This is a repost of an article I wrote from a few years ago…..
Today I thought I would reflect and get us all to think about the fire service in general. Why did we get involved, what is it all really about?
In the movie Backdraft, one of the characters asked the other…”What’s this job really all about, Brian?”
There are those of us who may have had a family member in the fire department or were influenced by a close neighbor or family friend. We got involved in the “job” (paid or volunteer) because it was interesting, exciting, and we wanted to sincerely help others.
There are others who got into the job because it was a secure job and paid benefits for your family, the schedule was great and it allowed the ability to explore another job with minimal risks.
Maybe it was just for the thrill and excitement of interior structural firefighting.
Whatever your initial reasoning you actually made a conscious effort to join. You were not drafted, you probably jumped through several hoops to get here. Maybe it was a physical ability test, a written test, or whatever process is used in your organization.
When you joined the department what did you agree to? What did you sign up for? Have you forgotten?
Let’s review a couple of things:
You agreed to join a structured paramilitary organization that has rules and regulations. You do not have to ever like them. You do have to follow them.
You agreed to be inconvenienced to help and serve others on their worst day of their life. Your on duty time is never your own, and you are there to answer the calls presented to you, no matter how trivial they may seem to you….they are serious to someone else.
You agreed to join a team. The mission of the team is greater than your personal issues all of the time. If you are not a team player then the team might as well play without you.
You agreed you would keep yourself ready at all times to play with the team. You must be physically and mentally ready to be engaged while on duty.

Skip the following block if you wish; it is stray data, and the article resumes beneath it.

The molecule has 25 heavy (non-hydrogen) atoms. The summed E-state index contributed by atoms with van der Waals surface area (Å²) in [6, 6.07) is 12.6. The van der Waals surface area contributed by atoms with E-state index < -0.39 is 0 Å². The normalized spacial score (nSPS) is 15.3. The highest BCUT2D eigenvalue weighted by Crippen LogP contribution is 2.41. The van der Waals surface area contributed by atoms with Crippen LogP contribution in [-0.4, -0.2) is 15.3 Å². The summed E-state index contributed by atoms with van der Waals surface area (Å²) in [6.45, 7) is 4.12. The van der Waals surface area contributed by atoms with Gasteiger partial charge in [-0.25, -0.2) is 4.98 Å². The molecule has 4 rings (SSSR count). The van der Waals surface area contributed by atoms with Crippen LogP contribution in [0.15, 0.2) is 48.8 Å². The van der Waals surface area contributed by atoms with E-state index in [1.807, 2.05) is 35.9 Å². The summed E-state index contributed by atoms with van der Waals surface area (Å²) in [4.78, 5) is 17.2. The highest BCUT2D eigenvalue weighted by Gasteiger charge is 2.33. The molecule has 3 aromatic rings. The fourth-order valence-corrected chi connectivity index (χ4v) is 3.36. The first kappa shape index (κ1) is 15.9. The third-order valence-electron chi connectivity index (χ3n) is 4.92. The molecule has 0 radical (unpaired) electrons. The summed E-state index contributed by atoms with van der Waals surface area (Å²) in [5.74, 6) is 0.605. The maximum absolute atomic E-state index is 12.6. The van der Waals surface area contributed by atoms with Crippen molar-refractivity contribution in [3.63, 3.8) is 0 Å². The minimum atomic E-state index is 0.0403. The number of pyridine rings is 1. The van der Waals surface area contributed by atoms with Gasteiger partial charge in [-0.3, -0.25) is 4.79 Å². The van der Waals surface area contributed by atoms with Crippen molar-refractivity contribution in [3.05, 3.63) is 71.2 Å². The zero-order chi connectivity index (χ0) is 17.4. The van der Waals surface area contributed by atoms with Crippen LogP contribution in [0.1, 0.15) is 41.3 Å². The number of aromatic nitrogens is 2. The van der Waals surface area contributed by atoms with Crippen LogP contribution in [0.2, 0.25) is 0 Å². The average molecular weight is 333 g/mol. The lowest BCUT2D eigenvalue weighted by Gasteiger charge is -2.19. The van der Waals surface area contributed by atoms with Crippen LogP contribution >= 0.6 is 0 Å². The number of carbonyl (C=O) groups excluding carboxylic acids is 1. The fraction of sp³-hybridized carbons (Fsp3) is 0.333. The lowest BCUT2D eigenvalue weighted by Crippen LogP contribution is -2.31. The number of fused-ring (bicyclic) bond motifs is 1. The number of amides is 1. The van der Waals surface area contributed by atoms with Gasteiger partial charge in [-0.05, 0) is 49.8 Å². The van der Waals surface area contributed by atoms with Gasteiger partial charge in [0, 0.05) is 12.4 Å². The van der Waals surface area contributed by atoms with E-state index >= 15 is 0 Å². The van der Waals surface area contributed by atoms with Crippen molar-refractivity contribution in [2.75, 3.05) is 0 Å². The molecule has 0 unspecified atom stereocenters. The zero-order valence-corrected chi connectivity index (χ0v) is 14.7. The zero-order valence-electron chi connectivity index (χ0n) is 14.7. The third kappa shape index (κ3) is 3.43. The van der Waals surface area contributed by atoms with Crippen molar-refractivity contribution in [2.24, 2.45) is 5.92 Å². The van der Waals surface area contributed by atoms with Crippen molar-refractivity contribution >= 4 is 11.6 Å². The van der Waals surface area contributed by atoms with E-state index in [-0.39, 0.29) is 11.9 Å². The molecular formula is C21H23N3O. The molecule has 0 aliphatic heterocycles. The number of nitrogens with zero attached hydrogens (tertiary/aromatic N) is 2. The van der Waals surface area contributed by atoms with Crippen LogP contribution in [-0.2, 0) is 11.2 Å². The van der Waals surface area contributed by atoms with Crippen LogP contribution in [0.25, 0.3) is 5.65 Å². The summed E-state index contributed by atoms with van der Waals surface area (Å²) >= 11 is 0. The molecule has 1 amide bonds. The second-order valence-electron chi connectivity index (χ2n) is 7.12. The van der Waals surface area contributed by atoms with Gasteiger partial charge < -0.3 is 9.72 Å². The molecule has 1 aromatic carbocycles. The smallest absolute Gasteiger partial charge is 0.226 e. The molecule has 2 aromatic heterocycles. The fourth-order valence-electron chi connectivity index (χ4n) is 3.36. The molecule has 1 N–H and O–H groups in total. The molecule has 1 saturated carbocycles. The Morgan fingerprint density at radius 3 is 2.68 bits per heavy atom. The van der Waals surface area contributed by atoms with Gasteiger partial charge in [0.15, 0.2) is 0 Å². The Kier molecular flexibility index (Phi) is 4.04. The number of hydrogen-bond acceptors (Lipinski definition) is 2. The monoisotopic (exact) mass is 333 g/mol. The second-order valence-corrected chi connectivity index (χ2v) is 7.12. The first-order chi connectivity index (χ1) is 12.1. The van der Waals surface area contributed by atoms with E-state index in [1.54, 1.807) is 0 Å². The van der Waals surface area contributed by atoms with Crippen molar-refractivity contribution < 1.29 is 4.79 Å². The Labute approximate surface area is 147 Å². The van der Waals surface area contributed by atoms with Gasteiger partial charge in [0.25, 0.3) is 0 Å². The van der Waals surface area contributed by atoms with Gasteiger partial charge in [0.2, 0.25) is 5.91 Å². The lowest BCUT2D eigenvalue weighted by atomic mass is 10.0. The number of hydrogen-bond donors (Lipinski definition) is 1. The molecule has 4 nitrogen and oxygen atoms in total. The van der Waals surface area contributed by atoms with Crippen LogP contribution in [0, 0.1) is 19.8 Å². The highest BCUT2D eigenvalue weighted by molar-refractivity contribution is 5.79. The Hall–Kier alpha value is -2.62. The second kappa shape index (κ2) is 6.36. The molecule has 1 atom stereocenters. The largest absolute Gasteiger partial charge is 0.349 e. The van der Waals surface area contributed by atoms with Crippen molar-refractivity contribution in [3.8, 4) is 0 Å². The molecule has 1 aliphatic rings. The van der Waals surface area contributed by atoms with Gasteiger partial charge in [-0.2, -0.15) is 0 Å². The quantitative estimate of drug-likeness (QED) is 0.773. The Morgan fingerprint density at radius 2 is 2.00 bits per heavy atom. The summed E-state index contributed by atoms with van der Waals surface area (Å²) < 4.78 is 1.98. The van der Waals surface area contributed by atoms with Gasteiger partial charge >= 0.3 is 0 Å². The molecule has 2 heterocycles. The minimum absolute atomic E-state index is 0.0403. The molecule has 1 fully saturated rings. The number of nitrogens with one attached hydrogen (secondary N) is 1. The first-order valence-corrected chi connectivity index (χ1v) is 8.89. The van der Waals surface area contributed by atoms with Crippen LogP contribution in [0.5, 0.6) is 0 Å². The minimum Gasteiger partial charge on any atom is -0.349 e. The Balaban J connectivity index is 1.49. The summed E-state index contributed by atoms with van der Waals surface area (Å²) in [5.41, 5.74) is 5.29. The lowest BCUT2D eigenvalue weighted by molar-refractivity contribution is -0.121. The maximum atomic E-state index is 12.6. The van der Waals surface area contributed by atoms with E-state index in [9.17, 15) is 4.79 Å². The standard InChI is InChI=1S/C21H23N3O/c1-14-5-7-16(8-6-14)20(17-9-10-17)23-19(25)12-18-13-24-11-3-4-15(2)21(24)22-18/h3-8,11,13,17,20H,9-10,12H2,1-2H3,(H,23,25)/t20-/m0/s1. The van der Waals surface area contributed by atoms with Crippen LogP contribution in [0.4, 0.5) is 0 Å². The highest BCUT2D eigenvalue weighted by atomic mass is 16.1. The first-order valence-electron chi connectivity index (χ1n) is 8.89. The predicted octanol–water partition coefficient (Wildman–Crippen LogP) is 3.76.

You agreed that as a member of the fire service you would participate in whatever was thrown at you. As structure fires decline, other issues such as EMS, and prevention have come forward and they may not always seem as exciting as what you believed. They are part of the job you agreed to do.
You agreed to see tragedy, pain, and suffering and injustice and knew that it would have some impact on you and your family.
You agreed to work with and for the public, in a microscope of public opinion, where your name, salary, and all are public information instead of private.
There are many other things you actually agreed upon when you signed up for the Best Job in the world, the fire service, but we don’t even have enough time to go through them all.
My point was to make you refocus on these issues and when you are feeling like the city, town, or community “owe” you something, remember they may not really “owe” you as much as you have agreed to “owe” them.
Sure I know, we wear the “low bid” when we run into a fire, and there are equipment and manpower injustices that all departments face, but there is nobody that can convince me that this is not the most rewarding job in the world.
I am proud to be a member of the fire service. I make sure the people I meet know that. I make sure and work hard so I try to not make a blemish or a mark on the fire service.
If you are having a bad day at work, or have just had a rough company volunteer meeting, take this out or post it and remember why we are really all here.
Let’s put the “service” back in the Fire Service!